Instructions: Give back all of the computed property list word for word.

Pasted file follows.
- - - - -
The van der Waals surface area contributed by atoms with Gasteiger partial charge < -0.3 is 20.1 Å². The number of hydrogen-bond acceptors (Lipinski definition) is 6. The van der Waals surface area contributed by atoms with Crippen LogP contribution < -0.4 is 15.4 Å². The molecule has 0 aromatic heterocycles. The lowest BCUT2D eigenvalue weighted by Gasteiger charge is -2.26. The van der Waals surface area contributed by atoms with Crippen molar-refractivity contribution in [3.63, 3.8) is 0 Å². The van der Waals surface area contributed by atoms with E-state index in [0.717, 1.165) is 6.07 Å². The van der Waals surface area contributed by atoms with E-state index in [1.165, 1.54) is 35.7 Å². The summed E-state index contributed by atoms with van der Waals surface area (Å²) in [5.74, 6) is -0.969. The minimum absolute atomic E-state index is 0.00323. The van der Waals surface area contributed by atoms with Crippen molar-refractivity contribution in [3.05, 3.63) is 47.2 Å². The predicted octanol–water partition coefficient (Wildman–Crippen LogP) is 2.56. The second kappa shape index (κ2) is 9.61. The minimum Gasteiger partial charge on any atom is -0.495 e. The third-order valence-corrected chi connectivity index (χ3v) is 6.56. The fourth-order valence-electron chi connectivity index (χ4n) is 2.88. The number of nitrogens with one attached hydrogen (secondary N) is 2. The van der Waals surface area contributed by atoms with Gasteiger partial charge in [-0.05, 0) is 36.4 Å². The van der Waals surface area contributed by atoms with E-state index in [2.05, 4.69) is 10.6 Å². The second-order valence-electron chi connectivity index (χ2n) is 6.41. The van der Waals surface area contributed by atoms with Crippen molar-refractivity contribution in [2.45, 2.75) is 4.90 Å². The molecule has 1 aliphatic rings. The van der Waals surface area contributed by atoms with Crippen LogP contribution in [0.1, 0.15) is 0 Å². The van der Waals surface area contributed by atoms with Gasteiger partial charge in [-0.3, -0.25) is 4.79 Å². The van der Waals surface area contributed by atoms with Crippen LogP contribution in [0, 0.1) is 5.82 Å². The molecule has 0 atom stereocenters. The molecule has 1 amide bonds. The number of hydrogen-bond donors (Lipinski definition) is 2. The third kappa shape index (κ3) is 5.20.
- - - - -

The van der Waals surface area contributed by atoms with Gasteiger partial charge < -0.3 is 20.1 Å². The number of hydrogen-bond acceptors (Lipinski definition) is 6. The van der Waals surface area contributed by atoms with Crippen LogP contribution < -0.4 is 15.4 Å². The molecule has 0 aromatic heterocycles. The lowest BCUT2D eigenvalue weighted by Gasteiger charge is -2.26. The van der Waals surface area contributed by atoms with Crippen molar-refractivity contribution in [3.63, 3.8) is 0 Å². The van der Waals surface area contributed by atoms with E-state index in [0.717, 1.165) is 6.07 Å². The van der Waals surface area contributed by atoms with E-state index in [1.165, 1.54) is 35.7 Å². The summed E-state index contributed by atoms with van der Waals surface area (Å²) in [5.74, 6) is -0.969. The minimum absolute atomic E-state index is 0.00323. The van der Waals surface area contributed by atoms with Crippen molar-refractivity contribution in [3.05, 3.63) is 47.2 Å². The predicted octanol–water partition coefficient (Wildman–Crippen LogP) is 2.56. The second kappa shape index (κ2) is 9.61. The minimum Gasteiger partial charge on any atom is -0.495 e. The third-order valence-corrected chi connectivity index (χ3v) is 6.56. The fourth-order valence-electron chi connectivity index (χ4n) is 2.88. The number of nitrogens with one attached hydrogen (secondary N) is 2. The van der Waals surface area contributed by atoms with Gasteiger partial charge in [-0.05, 0) is 36.4 Å². The van der Waals surface area contributed by atoms with E-state index in [2.05, 4.69) is 10.6 Å². The second-order valence-electron chi connectivity index (χ2n) is 6.41. The van der Waals surface area contributed by atoms with Crippen molar-refractivity contribution in [2.45, 2.75) is 4.90 Å². The molecule has 1 aliphatic rings. The van der Waals surface area contributed by atoms with Crippen LogP contribution in [0.1, 0.15) is 0 Å². The van der Waals surface area contributed by atoms with Gasteiger partial charge in [-0.3, -0.25) is 4.79 Å². The van der Waals surface area contributed by atoms with Crippen LogP contribution in [0, 0.1) is 5.82 Å². The molecule has 0 atom stereocenters. The molecule has 1 amide bonds. The number of hydrogen-bond donors (Lipinski definition) is 2. The third kappa shape index (κ3) is 5.20.